Adding a USB microphone to your Raspberry Pi can unlock all sorts of new functionality. The most common use for giving your Pi ears is to create a voice assistant such as Alexa or Picroft. But with Python speech-to-text modules such as SpeechRecoginition the fun projects you can take on with a Pi and a mic are endless.
A few summer “camps” ago one of those spectacular projects jumped into my head. I would let the students use their voices to control a robot car! It was going to be a blast!
I already had the cars built. The Raspberry Pis were set up and could pilot the robots around the track with HTTP requests. Now all I needed was some microphones, so I went down to the local superstore and bought some USB microphones that looked like would work.
To see some other things you can make with WiFi-enabled microcontrollers check out my WiFi-controlled LED strip guide or my article on how to make an automated dust extractor.
Table of Contents
- Why didn’t the USB Microphone work with my Raspberry Pi?
- The right quality and sensor for the job
- Foxxray USB Gaming Microphone (with RGB for higher DPS)
- EBooks USB Conference Microphone
- Blue Snowball Ice USB Microphone
Why didn’t the USB Microphone work with my Raspberry Pi?
Getting back to the office, I tore the microphone out of its cardboard and molded-plastic home, hooked it up to a free USB port, and fired up my Python script. I demanded into the mic, “Car, please go forward!” (manners were to be part of my lesson).
The car didn’t move. Looking at the screen, I saw what the Pi heard me say: “Car lease go fore”. That didn’t quite make a match in the script, so I tried again. And again. Finally, on the third attempt, the car lurched forward.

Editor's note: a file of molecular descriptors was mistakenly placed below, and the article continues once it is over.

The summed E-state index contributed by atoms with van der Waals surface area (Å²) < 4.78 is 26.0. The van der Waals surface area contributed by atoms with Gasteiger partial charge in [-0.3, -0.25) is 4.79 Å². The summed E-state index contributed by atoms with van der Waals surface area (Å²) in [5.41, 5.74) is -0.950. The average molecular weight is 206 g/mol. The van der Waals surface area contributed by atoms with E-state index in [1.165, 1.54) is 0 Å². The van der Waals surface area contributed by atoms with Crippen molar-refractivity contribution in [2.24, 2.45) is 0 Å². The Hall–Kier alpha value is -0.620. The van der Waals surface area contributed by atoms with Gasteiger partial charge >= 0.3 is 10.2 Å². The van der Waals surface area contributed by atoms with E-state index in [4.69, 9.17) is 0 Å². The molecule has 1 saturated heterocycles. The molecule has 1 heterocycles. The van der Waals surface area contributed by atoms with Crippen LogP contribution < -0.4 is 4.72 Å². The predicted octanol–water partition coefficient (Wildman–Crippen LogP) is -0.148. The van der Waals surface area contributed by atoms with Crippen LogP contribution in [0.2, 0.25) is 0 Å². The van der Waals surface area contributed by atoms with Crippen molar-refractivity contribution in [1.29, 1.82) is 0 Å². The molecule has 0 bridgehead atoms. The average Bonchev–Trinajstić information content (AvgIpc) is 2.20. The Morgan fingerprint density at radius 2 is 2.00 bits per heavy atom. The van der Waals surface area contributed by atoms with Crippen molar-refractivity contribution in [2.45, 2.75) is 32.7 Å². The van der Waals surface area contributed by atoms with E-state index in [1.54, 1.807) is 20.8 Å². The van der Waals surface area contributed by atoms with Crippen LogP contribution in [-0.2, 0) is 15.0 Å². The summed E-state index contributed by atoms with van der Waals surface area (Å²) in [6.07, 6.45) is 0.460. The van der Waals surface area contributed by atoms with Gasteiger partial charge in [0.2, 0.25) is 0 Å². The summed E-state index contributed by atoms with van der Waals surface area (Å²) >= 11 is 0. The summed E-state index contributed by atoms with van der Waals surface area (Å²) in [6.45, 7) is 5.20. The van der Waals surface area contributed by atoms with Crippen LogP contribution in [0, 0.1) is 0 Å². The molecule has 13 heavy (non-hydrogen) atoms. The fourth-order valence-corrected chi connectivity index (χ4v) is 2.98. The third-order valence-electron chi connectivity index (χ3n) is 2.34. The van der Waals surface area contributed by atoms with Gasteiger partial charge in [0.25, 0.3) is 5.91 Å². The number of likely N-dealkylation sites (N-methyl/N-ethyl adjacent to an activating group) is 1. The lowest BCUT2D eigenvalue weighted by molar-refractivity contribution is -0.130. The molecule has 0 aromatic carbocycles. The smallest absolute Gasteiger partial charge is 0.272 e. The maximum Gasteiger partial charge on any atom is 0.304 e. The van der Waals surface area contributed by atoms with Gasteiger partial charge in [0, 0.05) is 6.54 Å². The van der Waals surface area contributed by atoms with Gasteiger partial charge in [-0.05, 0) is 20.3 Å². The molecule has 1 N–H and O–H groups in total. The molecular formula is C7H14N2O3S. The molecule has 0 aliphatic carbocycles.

I asked my local co-teacher to come to try. No matter how hard she tried, she couldn’t quite get it. Nothing a little regex can’t fix I said to myself.
When it came to the day of the lesson, the students thought they were controlling the cars with their voices. They didn’t notice the volunteers hovering around with iPads sending the actual commands.
The right quality and sensor for the job
Had I put a little more thought and research into what I wanted to accomplish I might have had better outcomes. Maybe.
The first problem was the quality of the microphone. All the posters on the forums point to the Blue Snowball as the “it-just-works” USB microphone for the Raspberry Pi. But, at that time no store near me in my country carried them, and anyways, I was paying for these mics out of pocket. So I just picked up some mid-range ones (around $20US each).
The second problem is the type of USB microphone I used. Specifically, what kind of pickup pattern should I have chosen for a classroom full of noisy children. I can’t really find any specs for the microphones I bought, but I think most had an omnidirectional pickup pattern:
Omnidirectional. That’s Greek for “picks up all the noise in the classroom.” It turns out that what I wanted was a mic with a cardioid pickup pattern. These mics only pick up sound directly in front of them.
I had a gamer mic that fit the bill. Unfortunately, it is not optimized for the Raspberry Pi.
My friends recently bought a Blue Snowball Ice for their Chinese language learning podcast, Taiwan Feng (shameless plug). The failure of my voice-controlled car lesson always bugged me, so I asked them if I could borrow their Snowball to see how much of a difference it would have made. Results below.